Essential hypertension encompasses 95 percent of the cases of hypertension worldwide. And since no cause can be identified, treatment in these cases is purely aimed at palliating the symptoms caused by raised blood pressure. Symptoms are headaches, palpitations and signs of the underlying cause. Majority are asymptomatic with headaches being the commonest symptom. Eyes must be examined for retinopathy, kidneys for any disorder, any hormonal disturbances must be ruled out. Elevated blood pressure readings are the first findings.

Complications that can occur due to untreated or inadequately treated blood pressure are stroke, myocardial infarction (heart attack), kidney damage and retinopathy. Raised blood pressure affects multiple organs and leads to arteriolar thickening, constriction of retinal veins, retinal ischaemia, papilledema in the eyes in the long run. It causes concentric left ventricular hypertrophy, myocardial ischemia and may cause left ventricular failure as well as progressive renal failure.

Investigations include doing complete blood counts, serum electrolytes, serum creatinine, urine routine, urinary free cortisol, lipid profile, blood glucose, urinary dexamethasone, serum renin and aldosterone, abdominal and pelvis ultrasonography, chest x-ray, ECG, renal arteriography. Those with strong family history and risk factors must keep track of blood pressure and take adequate precautions to prevent them from developing.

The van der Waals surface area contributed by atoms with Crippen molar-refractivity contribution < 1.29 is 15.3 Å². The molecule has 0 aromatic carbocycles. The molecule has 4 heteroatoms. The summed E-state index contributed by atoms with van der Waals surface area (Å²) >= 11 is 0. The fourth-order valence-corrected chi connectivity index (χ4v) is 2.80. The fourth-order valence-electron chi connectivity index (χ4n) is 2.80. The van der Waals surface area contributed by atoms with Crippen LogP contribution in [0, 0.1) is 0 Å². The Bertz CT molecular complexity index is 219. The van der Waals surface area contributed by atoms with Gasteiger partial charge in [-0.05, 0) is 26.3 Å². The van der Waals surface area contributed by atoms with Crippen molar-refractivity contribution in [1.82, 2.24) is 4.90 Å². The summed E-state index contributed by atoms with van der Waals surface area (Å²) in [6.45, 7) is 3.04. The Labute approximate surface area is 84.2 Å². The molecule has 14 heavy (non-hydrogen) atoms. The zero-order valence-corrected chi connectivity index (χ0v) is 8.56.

The British Hypertension Society outlines the following grades of hypertension:

Normal blood pressure – <130/85 High normal – <130-139/ 85-89. No treatment. Reassess after 5 years.

  • Grade 1 Hypertension – 140-159/ 90-99
  • Grade 2 Hypertension – 160-179/ 100-109
  • Grade 3 Hypertension – >180/ 110
  • Isolated Systolic Hypertension:

  • Grade 1- 140-159/ <90
  • Grade 2- >160/ < 90
  • The grades are outlined so that there is standardization of initiation and continuation of treatment.

    An entity called ‘White coat hypertension’ exists, where the blood pressure readings are high due to the stress of being with a doctor! On other occasions, they are found to be normal. ‘Pseudohypertension’ is another falsely elevated reading found generally in the elderly, due to hardened atherosclerotic arteries that don’t get easily compressed with the cuff. Both of these must be ruled out before initiating treatment. Thus the need for recording three readings on three different days before initiating therapy does arise. If all three are found to be raised, then therapy must be started.